In a city where movies premiere every night and streets flood with stars, there was only one place to be Thursday evening in Hollywood: The Palladium. Foo Fighters frontman Dave Grohl not only premiered his much-hyped Sound City documentary, but also strung together the studio’s regulars for a rock ‘n’ roll history lesson on stage shortly after.
“Ladies and Gentlemen, we’re gonna be here for awhile,” Grohl shouted during an early intermission. Many diehard fanatics up front spit back, “We have been here awhile,” alluding to the fact that they’d been waiting in line since earlier in the afternoon.
They were treated well, though. With Foo Fighters as the night’s proverbial house band, Grohl welcomed a number of guests to perform collaborations off the film’s accompanying soundtrack, Sound City: Real to Reel, in addition to selections from a number of the guest’s respective catalogues.
Early on, Grohl swung the bass guitar alongside Brad Wilk of Rage Against The Machine and Chris Goss of Masters of Reality for their collaborative track, “Time Slowing Down”. While many of those same diehards screamed for Rage hits, they would only get them on the PA during breaks. They did get to see Grohl behind the drum kit, as he assisted Black Rebel Motorcycle Club members Robert Levon Been and Peter Hayes for breezy, semi-sloppy cuts of “Red Eyes and Tears”, “Whatever Happened To My Rock And Roll”, and Real to Reel track “Heaven and All”.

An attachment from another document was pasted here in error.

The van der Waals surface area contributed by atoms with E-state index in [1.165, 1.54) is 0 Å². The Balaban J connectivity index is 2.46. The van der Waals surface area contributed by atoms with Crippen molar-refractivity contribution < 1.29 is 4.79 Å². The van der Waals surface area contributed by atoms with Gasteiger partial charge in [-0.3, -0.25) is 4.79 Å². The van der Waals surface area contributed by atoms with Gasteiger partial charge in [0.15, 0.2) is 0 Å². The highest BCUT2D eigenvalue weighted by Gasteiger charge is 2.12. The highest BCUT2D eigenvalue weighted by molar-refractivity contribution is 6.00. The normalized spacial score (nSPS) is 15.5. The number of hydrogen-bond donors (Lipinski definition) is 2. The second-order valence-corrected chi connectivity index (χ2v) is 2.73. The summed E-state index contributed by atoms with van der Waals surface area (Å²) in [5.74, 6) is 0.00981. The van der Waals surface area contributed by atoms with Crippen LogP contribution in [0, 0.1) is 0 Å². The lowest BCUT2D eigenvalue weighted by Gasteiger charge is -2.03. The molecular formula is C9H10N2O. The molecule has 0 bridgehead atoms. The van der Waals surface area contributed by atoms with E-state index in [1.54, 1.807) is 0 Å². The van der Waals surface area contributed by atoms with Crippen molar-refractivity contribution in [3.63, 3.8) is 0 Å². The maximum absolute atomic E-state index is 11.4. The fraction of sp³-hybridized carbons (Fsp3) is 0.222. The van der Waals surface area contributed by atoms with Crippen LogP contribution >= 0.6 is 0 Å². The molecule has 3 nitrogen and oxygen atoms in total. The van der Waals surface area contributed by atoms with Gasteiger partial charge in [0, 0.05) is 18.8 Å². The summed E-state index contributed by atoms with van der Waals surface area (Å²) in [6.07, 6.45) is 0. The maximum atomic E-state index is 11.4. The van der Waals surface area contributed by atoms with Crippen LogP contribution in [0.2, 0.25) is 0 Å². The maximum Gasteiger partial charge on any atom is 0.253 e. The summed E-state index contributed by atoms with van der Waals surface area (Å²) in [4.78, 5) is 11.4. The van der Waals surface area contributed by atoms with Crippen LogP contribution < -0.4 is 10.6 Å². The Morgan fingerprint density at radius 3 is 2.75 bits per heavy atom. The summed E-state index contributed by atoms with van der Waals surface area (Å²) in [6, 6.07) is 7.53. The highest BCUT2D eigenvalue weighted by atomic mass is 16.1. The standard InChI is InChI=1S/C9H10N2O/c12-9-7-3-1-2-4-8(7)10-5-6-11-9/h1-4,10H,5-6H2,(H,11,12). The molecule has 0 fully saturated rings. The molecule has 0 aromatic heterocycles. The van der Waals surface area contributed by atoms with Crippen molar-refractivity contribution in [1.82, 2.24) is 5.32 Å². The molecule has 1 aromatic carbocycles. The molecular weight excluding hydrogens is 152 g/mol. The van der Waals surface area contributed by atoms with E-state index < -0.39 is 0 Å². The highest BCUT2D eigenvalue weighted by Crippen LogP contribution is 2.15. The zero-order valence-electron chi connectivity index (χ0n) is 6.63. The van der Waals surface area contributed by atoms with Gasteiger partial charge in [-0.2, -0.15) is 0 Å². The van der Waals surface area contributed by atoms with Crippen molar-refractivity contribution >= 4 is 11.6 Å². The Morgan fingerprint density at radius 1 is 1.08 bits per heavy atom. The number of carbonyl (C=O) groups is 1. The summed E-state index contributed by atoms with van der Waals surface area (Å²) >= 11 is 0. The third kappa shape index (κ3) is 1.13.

From the heavy and the hard, to the fast and speedy, Lee Ving was the next guest to grace the stage and rile the crowd up. While the punk set ignited a little pit, the overall angst just wasn’t what the crowd needed. What they needed, however, was an assortment of Cheap Trick classics, all performed by Corey Taylor (of Slipnot), Krist Novoselic (formerly of Nirvana), and Rick Nelson (of Cheap Trick). “I want everyone here to help me sing this son of a bitch,” Taylor exclaimed before taking the lead on “Surrender”. Moms, dads, kids, grandparents, and groupies all obliged with their fists to the air.
It didn’t seem like it could get much better than a full crowd sing-a-long but it did. It just took another guest — one with “three fucking chords,” as Grohl hinted. And as soon as those three chords were plucked, the Palladium erupted as the Foo Fighters supported Rick Springfield during a fiery rendition of “Jessie’s Girl”.
John Fogerty shuffled on up to follow with by far the longest set of the night. Several Creedence Clearwater Revival classics — “Travelin Band”, “Born On The Bayou”, “Bad Moon Rising”, “Proud Mary”, and “Fortunate Son” — were given makeovers by Grohl & his Foo Fighters, a backing cast that was a little more grunge rock than his normal swamp grass buddies. Fogerty could hardly contain that grin of his.
With a night that was fast becoming a history of the men that recorded at Sound City, it only seemed fitting that a lady would properly end the night. Behind a pair of thick black shades, Fleetwood Mac’s Stevie Nicks came out to discuss her recent Real to Reel collaboration (“You Can’t Fix This”), which involved a heartfelt story about a godson who had overdosed at a college party at the early age of 18. If people’s hearts weren’t already being tugged, they openly broke when Grohl was handed an acoustic and Nicks took the vocal lead on a “Landslide” duet. Five thousand souls kept quiet in unison, which was special enough in itself.
And that is just what the Sound City Players show ended up being: something special for fans both new and old to remember for years and years. Admittedly, the rare collaborations took precedence over everything else — like, when will you ever hear a 10-minute plus rendition of “Gold Dust Woman” featuring Grohl and Nicks? — but altogether it was a loud reminder of a history that will never be forgotten. Simple because the music won’t let us.